FBI Law Enforcement Bulletin Volume: 50 Issue: 11 Dated: (November 1981) Pages: 5-11
Two types of white-collar crime -- Ponzi schemes and laundering of illicit funds -- are explained so that law enforcement officers understand the complexities of the crimes and the point at which illegal activities occur.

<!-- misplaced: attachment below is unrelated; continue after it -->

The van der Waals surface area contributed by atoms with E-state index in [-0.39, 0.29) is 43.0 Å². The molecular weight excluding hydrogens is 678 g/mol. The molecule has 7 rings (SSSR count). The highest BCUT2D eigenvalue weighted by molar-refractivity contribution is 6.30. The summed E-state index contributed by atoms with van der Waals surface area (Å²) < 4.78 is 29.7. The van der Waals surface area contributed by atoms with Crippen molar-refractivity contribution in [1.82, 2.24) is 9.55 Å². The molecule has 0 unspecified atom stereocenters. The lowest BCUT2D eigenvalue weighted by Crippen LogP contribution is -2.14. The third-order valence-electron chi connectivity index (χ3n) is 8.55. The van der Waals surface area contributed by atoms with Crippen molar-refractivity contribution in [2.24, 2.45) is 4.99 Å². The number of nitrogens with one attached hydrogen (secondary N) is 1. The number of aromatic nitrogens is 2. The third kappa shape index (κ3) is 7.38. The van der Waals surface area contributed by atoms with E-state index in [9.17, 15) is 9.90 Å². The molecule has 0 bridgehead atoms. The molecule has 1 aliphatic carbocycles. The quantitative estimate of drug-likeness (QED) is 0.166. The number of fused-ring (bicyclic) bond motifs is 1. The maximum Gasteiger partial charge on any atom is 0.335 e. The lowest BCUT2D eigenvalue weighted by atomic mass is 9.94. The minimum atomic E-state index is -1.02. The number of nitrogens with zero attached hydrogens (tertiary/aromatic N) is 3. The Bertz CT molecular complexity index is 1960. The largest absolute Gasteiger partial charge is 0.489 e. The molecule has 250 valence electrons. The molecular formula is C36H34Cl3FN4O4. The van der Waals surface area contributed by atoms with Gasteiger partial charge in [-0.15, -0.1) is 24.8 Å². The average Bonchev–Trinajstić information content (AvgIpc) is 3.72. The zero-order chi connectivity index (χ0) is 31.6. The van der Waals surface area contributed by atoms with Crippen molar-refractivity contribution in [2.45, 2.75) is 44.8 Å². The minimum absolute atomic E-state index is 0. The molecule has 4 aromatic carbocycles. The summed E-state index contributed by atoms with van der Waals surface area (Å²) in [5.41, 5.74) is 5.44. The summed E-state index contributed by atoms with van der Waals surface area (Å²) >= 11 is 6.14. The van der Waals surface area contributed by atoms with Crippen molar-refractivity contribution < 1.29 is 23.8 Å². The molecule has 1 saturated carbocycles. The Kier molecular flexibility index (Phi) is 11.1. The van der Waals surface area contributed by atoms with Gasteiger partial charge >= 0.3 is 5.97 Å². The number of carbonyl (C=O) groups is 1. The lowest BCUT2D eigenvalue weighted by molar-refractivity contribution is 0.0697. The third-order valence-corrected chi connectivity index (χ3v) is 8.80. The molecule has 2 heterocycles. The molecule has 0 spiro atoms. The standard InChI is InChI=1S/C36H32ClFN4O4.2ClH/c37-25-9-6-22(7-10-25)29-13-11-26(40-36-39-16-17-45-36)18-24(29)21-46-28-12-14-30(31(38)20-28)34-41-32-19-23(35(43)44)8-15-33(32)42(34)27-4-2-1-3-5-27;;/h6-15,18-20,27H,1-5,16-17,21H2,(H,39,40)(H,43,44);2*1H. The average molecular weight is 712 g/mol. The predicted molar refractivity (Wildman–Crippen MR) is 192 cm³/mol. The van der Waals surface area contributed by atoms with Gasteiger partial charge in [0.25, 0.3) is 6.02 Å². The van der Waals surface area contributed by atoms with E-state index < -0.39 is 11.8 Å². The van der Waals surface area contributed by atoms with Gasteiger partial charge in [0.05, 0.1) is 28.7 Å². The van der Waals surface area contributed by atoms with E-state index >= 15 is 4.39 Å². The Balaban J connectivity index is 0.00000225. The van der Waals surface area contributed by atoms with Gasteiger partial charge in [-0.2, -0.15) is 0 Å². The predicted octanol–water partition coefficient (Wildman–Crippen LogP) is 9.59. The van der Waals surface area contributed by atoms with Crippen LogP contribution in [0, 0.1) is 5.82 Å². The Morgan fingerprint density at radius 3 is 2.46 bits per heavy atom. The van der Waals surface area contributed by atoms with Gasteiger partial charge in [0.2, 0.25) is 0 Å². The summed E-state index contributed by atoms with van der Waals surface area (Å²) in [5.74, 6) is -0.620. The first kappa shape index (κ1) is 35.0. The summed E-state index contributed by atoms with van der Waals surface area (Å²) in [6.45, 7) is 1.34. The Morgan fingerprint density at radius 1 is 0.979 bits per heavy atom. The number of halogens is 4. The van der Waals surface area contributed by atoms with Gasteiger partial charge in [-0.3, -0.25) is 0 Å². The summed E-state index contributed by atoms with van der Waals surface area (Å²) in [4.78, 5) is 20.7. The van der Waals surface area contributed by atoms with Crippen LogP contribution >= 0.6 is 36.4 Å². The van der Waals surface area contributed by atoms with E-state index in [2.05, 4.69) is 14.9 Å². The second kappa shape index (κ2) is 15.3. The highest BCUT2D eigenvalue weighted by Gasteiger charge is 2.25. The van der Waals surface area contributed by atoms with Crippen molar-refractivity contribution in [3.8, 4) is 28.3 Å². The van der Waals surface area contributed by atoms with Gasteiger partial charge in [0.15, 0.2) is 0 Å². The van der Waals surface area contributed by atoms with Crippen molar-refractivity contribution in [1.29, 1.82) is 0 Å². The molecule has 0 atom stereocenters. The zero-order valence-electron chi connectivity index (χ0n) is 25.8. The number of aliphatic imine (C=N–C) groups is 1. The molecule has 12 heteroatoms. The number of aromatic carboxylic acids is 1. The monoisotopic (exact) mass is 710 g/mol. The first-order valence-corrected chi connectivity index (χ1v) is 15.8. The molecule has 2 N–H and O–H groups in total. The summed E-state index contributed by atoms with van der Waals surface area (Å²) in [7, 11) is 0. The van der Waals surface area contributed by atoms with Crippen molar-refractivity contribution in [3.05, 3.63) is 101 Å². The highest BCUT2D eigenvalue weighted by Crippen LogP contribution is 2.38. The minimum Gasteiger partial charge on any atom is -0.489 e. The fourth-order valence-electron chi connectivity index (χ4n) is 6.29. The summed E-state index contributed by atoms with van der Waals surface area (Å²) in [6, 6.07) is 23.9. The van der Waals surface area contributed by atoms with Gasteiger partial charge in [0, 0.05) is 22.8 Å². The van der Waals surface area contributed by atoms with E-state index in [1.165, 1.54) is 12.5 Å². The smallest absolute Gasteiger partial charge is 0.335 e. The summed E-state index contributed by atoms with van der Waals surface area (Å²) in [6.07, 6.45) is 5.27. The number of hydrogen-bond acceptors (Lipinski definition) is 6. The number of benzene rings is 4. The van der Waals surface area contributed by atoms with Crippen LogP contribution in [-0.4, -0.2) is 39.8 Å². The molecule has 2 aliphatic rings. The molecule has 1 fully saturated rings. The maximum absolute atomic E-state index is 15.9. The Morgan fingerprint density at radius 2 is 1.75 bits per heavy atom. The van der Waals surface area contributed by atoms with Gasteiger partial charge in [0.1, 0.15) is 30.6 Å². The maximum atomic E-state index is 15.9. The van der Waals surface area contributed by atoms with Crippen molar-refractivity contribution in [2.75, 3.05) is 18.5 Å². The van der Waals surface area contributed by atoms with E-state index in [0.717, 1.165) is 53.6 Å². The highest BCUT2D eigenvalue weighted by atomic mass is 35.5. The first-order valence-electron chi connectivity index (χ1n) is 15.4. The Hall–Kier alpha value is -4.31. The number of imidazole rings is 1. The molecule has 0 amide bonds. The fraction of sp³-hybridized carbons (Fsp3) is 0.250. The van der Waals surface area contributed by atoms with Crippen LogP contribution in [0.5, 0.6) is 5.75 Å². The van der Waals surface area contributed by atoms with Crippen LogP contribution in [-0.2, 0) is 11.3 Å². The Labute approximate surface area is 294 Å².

The Ponzi scheme (also known as the pyramid sales scheme) is a type of chain referral recruiting system in which the victims are sold the right to sell others a specified product. Their real profit is earned primarily by recruiters developing new recruits who find even more recruits; the sale of services or products is merely a cover. Taking its name from an enterprising schemer in the 1920's, the Ponzi game has at its core the implication that an investor will recoup his original investment by simply inducing two or more prospects to join. However, some investors will inevitably drop out of the scheme, and those at lower levels of the pyramid will lose their investments. For police, establishing criminal liability is complicated when corporate entities are involved, making auditing difficult, expensive, and time consuming. Separating the victim from the promoters, especially since it is in the victim's best interest to transfer losses to others, becomes problematic, and useful victim testimony is limited. Public education to expose the games is perhaps the most effective preventive tool. Laundering money is another crime which is difficult to detect and prosecute. Laundering involves finding some feasible legal source to use as a cover for illegally gained money, so that income taxes can be paid and the money becomes respectable. Potential covers for laundering can be domestic business capable of absorbing large volumes of cash and having relatively fixed expenses so that income can fluctuate greatly without arousing suspicion. Foreign laundering can be accomplished by depositing illegal money in secret bank accounts overseas and then bringing it into the country as a 'loan.' Licit and illicit monies are mingled so that detection and auditing are difficult. Law enforcement officials have recently adopted new methods for detecting laundering, such as sampling and ratio analysis (which involves review of liquidity, operations, profitability, and leverage). Investigators may use flow charting of companies' corporate and ownership structures to detect laundering. Because this technique illustrates the complex relationships of such schemes, using it may help to build a successful prosecution case. Nine footnotes are included.
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